Co-op Support of Accessibility Ramp Project Helps Members in Texas

CoServ employees Conan Tearney, Nicholas Sakelaris and Tony Arias put the finishing touches on a ramp in North Texas. (Photo By: CoServ)

It’s amazing how a stack of 2x4s, some plywood and a labor of love can equate to freedom.

But that is the blissful result for dozens of electric cooperative members in Texas who have new mobility in their lives, thanks to an accessibility ramp project championed by CoServ and other co-ops.

Working with the Texas Ramp Project, volunteers and DIYers from Corinth-based CoServ are nearing their 40th ramp since 2017. The response from appreciative members says it all, such as the build for a woman in Argyle with a double amputation.

“Before she had the ramp, her son had to come over, pick her up and carry her out of her home,” said CoServ Client Services Manager Conan Tearney, liaison to the Texas Ramp Project.

“We got the ramp and the look on her face was as though she got her freedom back. Before that, she wasn’t able to go outside and check her mail. Now she could. That really stuck with me,” he said.

Conan Tearney marks wood before he cuts it at a ramp build in North Texas. (Photo By: Nicholas Sakelaris/CoServ)

The Texas Ramp Project is a statewide initiative to provide wheelchair ramps, with an emphasis on the elderly or individuals with mobility limitations who can’t afford the cost. Ramps can run into the thousands of dollars, such as a 72-foot-long ramp built by a team from CoServ on a steeply graded walkway in Denton.

Electric co-ops are one source of funding for the Texas Ramp Project with about a dozen as major sponsors and longtime donors.

For its part, the CoServ Charitable Foundation has donated about $71,000 to the Texas Ramp Project through Operation Roundup, which enables member donations by rounding bills to the next highest dollar. A recent $10,000 contribution from the CoServ Charitable Foundation will underwrite supplies for additional ramps in North Texas.

It’s the elbow grease, though, that brings a special measure of satisfaction to project volunteers and recipients, as in the case of a Lake Dallas resident confined to her home for months because of an autoimmune disease.

CoServ employees Scott Grass, Deinde Peters, Conan Tearney, Dan Lemons and Rajiv Shorey install the rails on a ramp in North Texas. (Photo By: Nicholas Sakelaris/CoServ)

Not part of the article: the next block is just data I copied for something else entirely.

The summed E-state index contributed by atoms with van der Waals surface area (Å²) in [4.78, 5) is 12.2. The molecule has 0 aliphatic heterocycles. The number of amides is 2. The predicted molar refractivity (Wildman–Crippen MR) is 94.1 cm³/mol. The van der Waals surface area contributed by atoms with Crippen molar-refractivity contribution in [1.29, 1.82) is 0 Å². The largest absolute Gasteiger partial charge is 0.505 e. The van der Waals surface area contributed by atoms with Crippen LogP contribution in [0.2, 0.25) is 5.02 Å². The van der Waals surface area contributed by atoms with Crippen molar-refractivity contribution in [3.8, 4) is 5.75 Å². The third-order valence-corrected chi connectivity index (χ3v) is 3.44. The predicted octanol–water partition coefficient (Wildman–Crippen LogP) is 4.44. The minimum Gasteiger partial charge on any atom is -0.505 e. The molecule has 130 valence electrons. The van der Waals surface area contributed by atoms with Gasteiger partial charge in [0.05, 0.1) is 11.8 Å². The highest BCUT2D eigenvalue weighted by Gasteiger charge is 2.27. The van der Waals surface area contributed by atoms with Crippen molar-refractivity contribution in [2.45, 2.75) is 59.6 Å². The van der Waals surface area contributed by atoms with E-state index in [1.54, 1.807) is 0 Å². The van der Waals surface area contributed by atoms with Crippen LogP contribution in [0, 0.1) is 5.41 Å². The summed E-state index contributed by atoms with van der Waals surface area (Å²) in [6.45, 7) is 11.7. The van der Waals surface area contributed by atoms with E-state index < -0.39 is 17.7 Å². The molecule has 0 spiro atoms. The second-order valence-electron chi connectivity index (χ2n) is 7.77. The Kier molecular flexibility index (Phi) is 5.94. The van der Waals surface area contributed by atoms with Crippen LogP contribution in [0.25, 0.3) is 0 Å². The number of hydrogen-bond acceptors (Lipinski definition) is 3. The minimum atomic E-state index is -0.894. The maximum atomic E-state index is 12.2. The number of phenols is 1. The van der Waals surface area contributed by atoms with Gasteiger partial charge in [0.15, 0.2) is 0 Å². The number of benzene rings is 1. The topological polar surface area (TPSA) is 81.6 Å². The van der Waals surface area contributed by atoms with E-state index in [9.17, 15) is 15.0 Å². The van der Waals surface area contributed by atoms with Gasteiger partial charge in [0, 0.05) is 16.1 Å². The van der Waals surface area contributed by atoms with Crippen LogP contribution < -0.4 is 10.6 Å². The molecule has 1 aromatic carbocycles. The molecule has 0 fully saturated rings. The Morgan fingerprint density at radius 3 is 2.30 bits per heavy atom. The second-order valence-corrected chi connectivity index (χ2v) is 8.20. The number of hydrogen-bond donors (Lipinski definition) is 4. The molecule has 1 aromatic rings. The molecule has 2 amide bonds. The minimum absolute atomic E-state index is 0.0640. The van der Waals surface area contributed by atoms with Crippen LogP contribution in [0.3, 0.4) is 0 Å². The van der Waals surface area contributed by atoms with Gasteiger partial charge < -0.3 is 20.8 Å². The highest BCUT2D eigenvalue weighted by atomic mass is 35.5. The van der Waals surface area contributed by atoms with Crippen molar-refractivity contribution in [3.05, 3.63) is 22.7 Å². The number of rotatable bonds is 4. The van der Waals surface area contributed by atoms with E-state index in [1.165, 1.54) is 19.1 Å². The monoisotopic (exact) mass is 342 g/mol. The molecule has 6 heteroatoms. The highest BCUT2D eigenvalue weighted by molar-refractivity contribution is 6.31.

A CoServ team built a 48-foot-long ramp for Jamie Taylor last fall. “It’s going to be able to get her out of the house and down the ramp so we can get her to the doctor appointments for the medicine and treatments that she needs,” said her husband, Matt Taylor.

A small group of veterans at CoServ got involved in building ramps when the CoServ Charitable Foundation provided its initial grant to the project.

“They said, ‘Hey would you be interested in joining us on a build?’” Tearney recalled. “We took them up on that and built our first ramp more than six years ago. Since then, we’re almost 40 ramps in and I love that we do it.”

Typically, Tearney receives referrals from the Texas Ramp Project, incorporated in 2006, which works with medical providers, caregivers and others to identify potential recipients.

He then meets with the homeowner to review the project, take pictures, conduct measurements and ensure that construction will meet the standards of the Americans with Disabilities Act. If the Texas Ramp Project approves the request, Tearney rounds up a group of five to 10 CoServ volunteers for a future Saturday cutting lumber and piecing together a ramp with materials delivered by the ramp project.

Depending on the degree of difficulty, the work could take a few hours to all day. For every inch of height, the ramp needs to extend for a foot, so a porch with two steps of five inches each would require a 10-foot-ramp.

“A lot of these are in mobile homes, so you’re talking about a 40-, 50-, 60-foot ramp,” Tearney said. “I think the longest one we did was eight hours.”

No experience? No problem.

“We’ve had people that range from never held a power tool to people that are DIYers and find it as an opportunity to use every tool in their garage,” he said.

“If you don’t have the skills, at least half of us have done this before. There is always a core group of us who have built, and we’re more than happy to show the new folks how to do it. We always get ‘Wow, that was great, and it wasn’t as hard as I thought it was going to be.’”

Tearney said the CoServ team is aiming for a ramp per quarter in 2024.

“We do a lot of other good things and initiatives, but this is special and the support from the cooperative enables us to do it,” Tearney said. “We’re a co-op, so it’s always about giving back to the community.”

Steven Johnson is a contributing writer for NRECA.